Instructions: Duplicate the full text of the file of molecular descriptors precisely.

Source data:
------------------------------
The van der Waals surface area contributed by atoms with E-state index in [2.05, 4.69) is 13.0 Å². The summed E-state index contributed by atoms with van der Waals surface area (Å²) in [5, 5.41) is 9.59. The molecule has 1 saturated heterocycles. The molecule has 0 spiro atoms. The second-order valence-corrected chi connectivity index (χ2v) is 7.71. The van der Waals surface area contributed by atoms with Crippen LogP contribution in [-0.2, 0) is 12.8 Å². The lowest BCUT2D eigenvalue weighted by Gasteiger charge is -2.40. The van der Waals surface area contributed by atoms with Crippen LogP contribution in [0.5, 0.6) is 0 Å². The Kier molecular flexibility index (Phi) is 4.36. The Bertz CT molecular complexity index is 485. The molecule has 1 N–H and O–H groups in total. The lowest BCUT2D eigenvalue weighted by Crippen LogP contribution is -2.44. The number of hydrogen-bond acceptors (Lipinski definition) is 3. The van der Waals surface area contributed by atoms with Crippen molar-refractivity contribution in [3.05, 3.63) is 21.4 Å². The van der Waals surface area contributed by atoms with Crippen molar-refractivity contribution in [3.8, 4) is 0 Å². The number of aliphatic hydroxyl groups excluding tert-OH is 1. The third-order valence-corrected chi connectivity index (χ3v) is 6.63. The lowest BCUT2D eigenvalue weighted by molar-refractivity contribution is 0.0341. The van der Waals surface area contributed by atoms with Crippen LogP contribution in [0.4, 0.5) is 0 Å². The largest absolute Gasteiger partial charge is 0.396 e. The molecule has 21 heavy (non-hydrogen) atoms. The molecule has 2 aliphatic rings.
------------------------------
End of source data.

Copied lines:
The van der Waals surface area contributed by atoms with E-state index in [2.05, 4.69) is 13.0 Å². The summed E-state index contributed by atoms with van der Waals surface area (Å²) in [5, 5.41) is 9.59. The molecule has 1 saturated heterocycles. The molecule has 0 spiro atoms. The second-order valence-corrected chi connectivity index (χ2v) is 7.71. The van der Waals surface area contributed by atoms with Crippen LogP contribution in [-0.2, 0) is 12.8 Å². The lowest BCUT2D eigenvalue weighted by Gasteiger charge is -2.40. The van der Waals surface area contributed by atoms with Crippen LogP contribution in [0.5, 0.6) is 0 Å². The Kier molecular flexibility index (Phi) is 4.36. The Bertz CT molecular complexity index is 485. The molecule has 1 N–H and O–H groups in total. The lowest BCUT2D eigenvalue weighted by Crippen LogP contribution is -2.44. The number of hydrogen-bond acceptors (Lipinski definition) is 3. The van der Waals surface area contributed by atoms with Crippen molar-refractivity contribution in [3.05, 3.63) is 21.4 Å². The van der Waals surface area contributed by atoms with Crippen molar-refractivity contribution in [3.8, 4) is 0 Å². The number of aliphatic hydroxyl groups excluding tert-OH is 1. The third-order valence-corrected chi connectivity index (χ3v) is 6.63. The lowest BCUT2D eigenvalue weighted by molar-refractivity contribution is 0.0341. The van der Waals surface area contributed by atoms with Crippen LogP contribution in [0.4, 0.5) is 0 Å². The largest absolute Gasteiger partial charge is 0.396 e. The molecule has 21 heavy (non-hydrogen) atoms. The molecule has 2 aliphatic rings.